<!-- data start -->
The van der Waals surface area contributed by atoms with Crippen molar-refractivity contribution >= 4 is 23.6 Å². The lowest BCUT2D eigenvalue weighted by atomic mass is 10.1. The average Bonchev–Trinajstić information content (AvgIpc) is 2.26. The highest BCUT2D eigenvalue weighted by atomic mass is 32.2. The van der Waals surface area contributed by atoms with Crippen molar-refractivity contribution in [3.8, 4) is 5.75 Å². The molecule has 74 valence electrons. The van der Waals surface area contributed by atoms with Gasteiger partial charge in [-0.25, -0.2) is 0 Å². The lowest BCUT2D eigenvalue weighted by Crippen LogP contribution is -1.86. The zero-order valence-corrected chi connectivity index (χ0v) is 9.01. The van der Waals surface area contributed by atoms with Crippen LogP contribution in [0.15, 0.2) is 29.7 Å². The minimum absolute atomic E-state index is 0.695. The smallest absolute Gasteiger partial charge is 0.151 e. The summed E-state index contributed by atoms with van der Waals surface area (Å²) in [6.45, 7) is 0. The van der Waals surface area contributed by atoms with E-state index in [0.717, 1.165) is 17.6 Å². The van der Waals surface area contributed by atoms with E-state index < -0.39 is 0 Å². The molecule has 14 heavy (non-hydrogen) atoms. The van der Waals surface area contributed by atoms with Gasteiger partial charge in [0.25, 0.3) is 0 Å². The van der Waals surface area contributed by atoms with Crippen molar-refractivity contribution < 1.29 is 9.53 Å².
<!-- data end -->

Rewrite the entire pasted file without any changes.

The van der Waals surface area contributed by atoms with Crippen molar-refractivity contribution >= 4 is 23.6 Å². The lowest BCUT2D eigenvalue weighted by atomic mass is 10.1. The average Bonchev–Trinajstić information content (AvgIpc) is 2.26. The highest BCUT2D eigenvalue weighted by atomic mass is 32.2. The van der Waals surface area contributed by atoms with Crippen molar-refractivity contribution in [3.8, 4) is 5.75 Å². The molecule has 74 valence electrons. The van der Waals surface area contributed by atoms with Gasteiger partial charge in [-0.25, -0.2) is 0 Å². The lowest BCUT2D eigenvalue weighted by Crippen LogP contribution is -1.86. The zero-order valence-corrected chi connectivity index (χ0v) is 9.01. The van der Waals surface area contributed by atoms with Crippen LogP contribution in [0.15, 0.2) is 29.7 Å². The minimum absolute atomic E-state index is 0.695. The smallest absolute Gasteiger partial charge is 0.151 e. The summed E-state index contributed by atoms with van der Waals surface area (Å²) in [6.45, 7) is 0. The van der Waals surface area contributed by atoms with E-state index in [0.717, 1.165) is 17.6 Å². The van der Waals surface area contributed by atoms with E-state index < -0.39 is 0 Å². The molecule has 14 heavy (non-hydrogen) atoms. The van der Waals surface area contributed by atoms with Gasteiger partial charge in [0.25, 0.3) is 0 Å². The van der Waals surface area contributed by atoms with Crippen molar-refractivity contribution < 1.29 is 9.53 Å².